Instruction TLB: 4K, 2MB or 4MB pages, fully associative, 64 entries.
Data TLB: 4KB or 4MB pages, fully associative, 64 entries.
unknown TLB/cache descriptor: 0x60
No level 2 cache or no level 3 cache if valid 2nd level cache.
Instruction trace cache:
Size: 12K uOps 8-way associative.
L2 unified cache:
Size: 1MB Sectored, 8-way associative.
line size=64 bytes.
Processor serial: 0000-0F34-0000-0000-0000-0000
Number of logical processors supported within the physical package: 0

There are two simple ways to know if your FreeBSD system is SMP-enabled. First, check top output. A single CPU box has no "C" column:

last pid: 30148; load averages: 0.00, 0.02, 0.00 up 9+04:05:35 22:05:56
22 processes: 1 running, 21 sleeping
CPU states: 0.0% user, 0.0% nice, 0.4% system, 0.0% interrupt, 99.6% idle
Mem: 6304K Active, 127M Inact, 63M Wired, 60M Buf, 298M Free
Swap: 1024M Total, 1024M Free

PID USERNAME PRI NICE SIZE RES STATE TIME WCPU CPU COMMAND
405 root 96 0 3440K 2792K select 0:05 0.00% 0.00% sendmail
421 root 8 0 1356K 1044K nanslp 0:01 0.00% 0.00% cron
288 root 96 0 1312K 904K select 0:01 0.00% 0.00% syslogd

Compare that listing with the following on a HTT box with SMP enabled. At the time top was running, sendmail and cron used "CPU one" and syslogd used "CPU zero":

last pid: 49096; load averages: 0.00, 0.00, 0.00 up 9+05:33:40 22:06:50
31 processes: 1 running, 30 sleeping
CPU states: 0.0% user, 0.0% nice, 0.0% system, 0.0% interrupt, 100% idle
Mem: 10M Active, 152M Inact, 71M Wired, 16K Cache, 60M Buf, 261M Free
Swap: 1024M Total, 1024M Free

PID USERNAME PRI NICE SIZE RES STATE C TIME WCPU CPU COMMAND
410 root 96 0 3460K 2800K select 1 0:08 0.00% 0.00% sendmail
426 root 8 0 1356K 1044K nanslp 1 0:02 0.00% 0.00% cron
291 root 96 0 1312K 868K select 0 0:01 0.00% 0.00% syslogd

On that same HTT SMP system, the dmesg output shows a "second CPU" launching:

SMP: AP CPU #1 Launched!

I intend to run my HTT systems with SMP enabled to see how they perform.

Saturday, November 13, 2004

Robert Watson Comments on FreeBSD 5.3 Networking Performance

While perusing the freebsd-questions mailing list, I read a post by Robert Watson describing FreeBSD 5.3's networking performance. In short, it seems FreeBSD 5.3 will process packets slower than FreeBSD 4.x, due to the transition to the SMPng architecture. Performance will improve over the next few months as optimizations are done within the new architecture. Tracking 5-STABLE will cause these improvements to be integrated into running systems.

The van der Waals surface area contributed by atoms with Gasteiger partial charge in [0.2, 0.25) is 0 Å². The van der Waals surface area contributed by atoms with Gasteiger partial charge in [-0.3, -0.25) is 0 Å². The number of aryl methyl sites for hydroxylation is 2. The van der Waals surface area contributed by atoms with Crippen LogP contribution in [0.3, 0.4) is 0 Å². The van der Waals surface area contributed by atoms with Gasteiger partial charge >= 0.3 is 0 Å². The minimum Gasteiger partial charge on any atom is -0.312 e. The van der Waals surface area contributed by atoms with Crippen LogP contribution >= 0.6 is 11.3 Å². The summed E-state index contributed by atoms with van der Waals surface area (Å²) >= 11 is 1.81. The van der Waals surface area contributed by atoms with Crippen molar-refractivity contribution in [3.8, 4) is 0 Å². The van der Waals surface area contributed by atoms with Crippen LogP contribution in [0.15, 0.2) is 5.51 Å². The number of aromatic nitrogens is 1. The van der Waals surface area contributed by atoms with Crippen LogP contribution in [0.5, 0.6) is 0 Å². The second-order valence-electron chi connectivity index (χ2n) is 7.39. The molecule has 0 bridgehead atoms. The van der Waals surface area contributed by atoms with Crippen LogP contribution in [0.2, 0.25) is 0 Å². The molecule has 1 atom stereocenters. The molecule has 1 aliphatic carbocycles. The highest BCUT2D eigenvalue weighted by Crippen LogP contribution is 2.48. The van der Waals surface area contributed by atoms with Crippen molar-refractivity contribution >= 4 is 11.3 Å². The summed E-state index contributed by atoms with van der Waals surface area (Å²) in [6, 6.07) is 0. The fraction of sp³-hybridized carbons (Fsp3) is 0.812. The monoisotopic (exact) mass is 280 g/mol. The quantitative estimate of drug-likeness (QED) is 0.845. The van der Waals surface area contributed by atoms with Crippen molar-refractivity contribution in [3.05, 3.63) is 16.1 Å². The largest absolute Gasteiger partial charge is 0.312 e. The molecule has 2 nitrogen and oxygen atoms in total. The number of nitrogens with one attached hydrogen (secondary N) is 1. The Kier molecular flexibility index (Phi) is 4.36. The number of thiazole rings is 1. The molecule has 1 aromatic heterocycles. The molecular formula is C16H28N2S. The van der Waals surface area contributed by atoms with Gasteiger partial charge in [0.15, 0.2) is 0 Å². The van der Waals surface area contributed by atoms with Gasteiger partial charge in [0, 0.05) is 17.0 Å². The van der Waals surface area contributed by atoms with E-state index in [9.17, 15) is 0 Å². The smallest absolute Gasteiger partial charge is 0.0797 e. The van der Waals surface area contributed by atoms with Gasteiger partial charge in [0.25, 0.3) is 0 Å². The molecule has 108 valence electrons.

I am deploying FreeBSD 5.3-based systems now, as the 5.x tree supports the Dell hardware I'm using. I have not had any problems with 5.x yet and I expect it to only get better.

Robert also mentioned a new FreeBSD Network Performance site, describing in detail the work done to enhance the performance of the FreeBSD network stack.

Sun Java Desktop System Live CD

I downloaded the .iso for the live CD version of the Sun Java Desktop System. When booting it reports being based on the Linux distro Morphix, version 0.4.

I was sad to see the X autoconfiguration fail on my Thinkpad a20p, so I couldn't test it on my primary system. I was able to boot the CD on my Shuttle SB52G2 and on a Dell Optiplex GX100. On the Shuttle JDS was not able to automatically detect my Linksys WMP55AG A+G Wireless PCI Adapter. I didn't feel like fiddling around with Linux so I wasn't able to access the network on the Shuttle.

Since the Dell had a recognized Ethernet NIC, I was able to manually configure it for network access. JDS (like most live CDs) tries to find an IP via DHCP, but I don't provide DHCP on my test LAN. Launching a terminal showed me I was running as user 'morph', which means Sun didn't change even the basics of this Morphix version. I was able to 'su -' without a password and configure the network myself.